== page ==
《TAIPEI TIMES》 EU lawmakers pass report backing closer Taiwan ties
Representative to the EU and Belgium Tsai Ming-yen, second right, and members of the European Parliament hold a report on enhancing Taiwan-EU relations after it was passed on Wednesday. The report was initiated by Swedish MEP Charlie Weimers, second left. Photo courtesy of the Taipei Representative Office in the EU
DIPLOMATIC ALLY: The European Parliament report — passed 580 to 26 — said the bloc must do more to address tensions with Beijing and protect Taiwanese democracy
By Lu Yi-hsuan and Jonathan Chin / Staff reporter, with staff writer
The European Parliament yesterday passed a report calling for closer cooperation between Taiwan and the eurozone on political, economic and cultural affairs.
Meeting in Strasbourg, France, the members of the European Parliament voted 580 to 26, with 66 abstentions, in favor of the report on EU-Taiwan political relations and cooperation.
The lawmakers hailed Taiwan as a key EU partner and democratic ally, and a contributor to the rule-based international order in the Indo-Pacific region amid intensifying geopolitical tensions, the European Parliament said in a news release.
A bilateral economic agreement between the EU and Taiwan should be designed, and the bloc must do more to address tensions with China and protect Taiwanese democracy, the statement added.
The report urged European states to bolster official ties with Taiwan, while pursuing closer relations, such as economic, scientific, cultural and personal interactions, including high-level exchanges.
The conduct of interactions is to be guided by the EU’s “one China” policy, the European Parliament said.
The European Economic and Trade Office in Taiwan should be renamed the European Office in Taiwan, it added, while voicing support for the proposed establishment of the Taiwanese Representative Office in Lithuania.
EU lawmakers condemn Bejing’s economic sanctions against Lithuania, it said.
In the report, the European Parliament additionally voiced support for Taiwan’s bid to take part in the WHO, the International Civil Aviation Organization, Interpol and the UN’s Framework Convention on Climate Change.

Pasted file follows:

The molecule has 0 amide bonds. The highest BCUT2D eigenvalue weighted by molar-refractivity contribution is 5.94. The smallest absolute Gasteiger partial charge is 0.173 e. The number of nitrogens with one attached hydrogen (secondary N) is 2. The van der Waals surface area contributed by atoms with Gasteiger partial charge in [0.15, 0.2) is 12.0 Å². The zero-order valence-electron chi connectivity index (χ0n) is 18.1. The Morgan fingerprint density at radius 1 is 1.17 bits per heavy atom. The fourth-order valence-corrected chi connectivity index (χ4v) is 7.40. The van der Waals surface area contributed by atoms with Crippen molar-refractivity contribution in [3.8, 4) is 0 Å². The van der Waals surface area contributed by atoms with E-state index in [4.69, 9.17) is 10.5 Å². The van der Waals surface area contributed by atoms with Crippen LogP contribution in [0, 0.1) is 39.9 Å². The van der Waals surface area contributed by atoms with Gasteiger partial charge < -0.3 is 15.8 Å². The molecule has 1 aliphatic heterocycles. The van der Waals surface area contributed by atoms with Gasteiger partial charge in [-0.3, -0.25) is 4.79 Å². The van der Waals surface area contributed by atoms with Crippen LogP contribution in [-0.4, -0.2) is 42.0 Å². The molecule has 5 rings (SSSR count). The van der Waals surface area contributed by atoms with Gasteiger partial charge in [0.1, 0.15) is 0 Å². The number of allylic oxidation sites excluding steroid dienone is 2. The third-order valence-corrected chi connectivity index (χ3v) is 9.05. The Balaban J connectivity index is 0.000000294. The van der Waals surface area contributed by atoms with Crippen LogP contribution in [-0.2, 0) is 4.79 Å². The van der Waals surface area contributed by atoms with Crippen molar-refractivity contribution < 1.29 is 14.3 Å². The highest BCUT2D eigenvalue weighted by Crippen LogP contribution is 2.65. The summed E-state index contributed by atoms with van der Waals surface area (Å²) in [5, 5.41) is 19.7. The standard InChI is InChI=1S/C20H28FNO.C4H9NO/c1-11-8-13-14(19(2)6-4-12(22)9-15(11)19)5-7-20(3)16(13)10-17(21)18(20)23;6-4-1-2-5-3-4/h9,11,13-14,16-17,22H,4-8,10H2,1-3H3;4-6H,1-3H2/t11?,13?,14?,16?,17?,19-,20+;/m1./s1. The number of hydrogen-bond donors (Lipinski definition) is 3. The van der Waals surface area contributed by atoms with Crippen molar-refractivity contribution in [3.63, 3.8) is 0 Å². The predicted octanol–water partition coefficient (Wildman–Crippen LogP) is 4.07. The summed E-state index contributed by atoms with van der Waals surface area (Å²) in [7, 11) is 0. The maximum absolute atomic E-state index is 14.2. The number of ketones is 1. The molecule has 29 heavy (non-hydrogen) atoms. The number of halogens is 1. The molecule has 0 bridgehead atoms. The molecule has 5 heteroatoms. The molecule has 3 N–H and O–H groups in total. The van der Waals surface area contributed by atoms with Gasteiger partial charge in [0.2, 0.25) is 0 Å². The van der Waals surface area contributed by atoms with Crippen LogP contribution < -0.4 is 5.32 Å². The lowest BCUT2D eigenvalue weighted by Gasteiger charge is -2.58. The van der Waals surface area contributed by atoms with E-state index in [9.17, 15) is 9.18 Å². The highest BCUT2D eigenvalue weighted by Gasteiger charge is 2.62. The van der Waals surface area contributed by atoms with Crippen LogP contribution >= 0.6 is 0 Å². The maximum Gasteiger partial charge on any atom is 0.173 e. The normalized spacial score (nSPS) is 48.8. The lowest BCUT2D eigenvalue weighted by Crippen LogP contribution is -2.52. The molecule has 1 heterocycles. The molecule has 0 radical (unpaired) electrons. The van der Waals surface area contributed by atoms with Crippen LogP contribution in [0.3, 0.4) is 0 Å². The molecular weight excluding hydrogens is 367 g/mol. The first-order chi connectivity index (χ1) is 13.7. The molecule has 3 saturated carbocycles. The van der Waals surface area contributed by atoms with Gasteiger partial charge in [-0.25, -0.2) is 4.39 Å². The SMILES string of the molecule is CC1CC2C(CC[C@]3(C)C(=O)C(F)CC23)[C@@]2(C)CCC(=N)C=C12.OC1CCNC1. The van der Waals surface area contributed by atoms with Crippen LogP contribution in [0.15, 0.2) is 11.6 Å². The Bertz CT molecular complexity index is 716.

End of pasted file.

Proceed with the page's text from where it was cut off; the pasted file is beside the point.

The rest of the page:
“[The] parliament insists that any change to Chinese-Taiwanese relations must be neither unilateral nor against the will of Taiwanese citizens,” it said, before warning of a “direct connection between European prosperity and Asian security.”
In Taipei, Premier Su Tseng-chang （蘇貞昌） said that the resolution reflects a groundswell of popular support in Europe for Taiwan and that it marked the progress Taipei has achieved in fostering better ties with the bloc.
The nations of the world are viewing China in a different light and this is especially true for Eastern European countries, which experienced authoritarian rule and democratization as Taiwan did, he said.
These countries understand and empathize with Taiwan’s difficult position of being on the geostrategic front line against an authoritarian regime, he added.
The Ministry of Foreign Affairs issued a news release saying that it thanked the European Parliament for its support of Taiwan.
The resolution suggests a broad spectrum for cooperation in politics, trade, public health, culture and education, technology, geopolitics, the fight against disinformation, semiconductor supply chains and digital transformation, the ministry said.
The document is of historical importance in marking a new era for Taiwan’s relationship with the bloc, it said, adding that Taiwan would continue to enhance substantive ties and endeavor to become an indispensable EU ally in the Indo-Pacific region.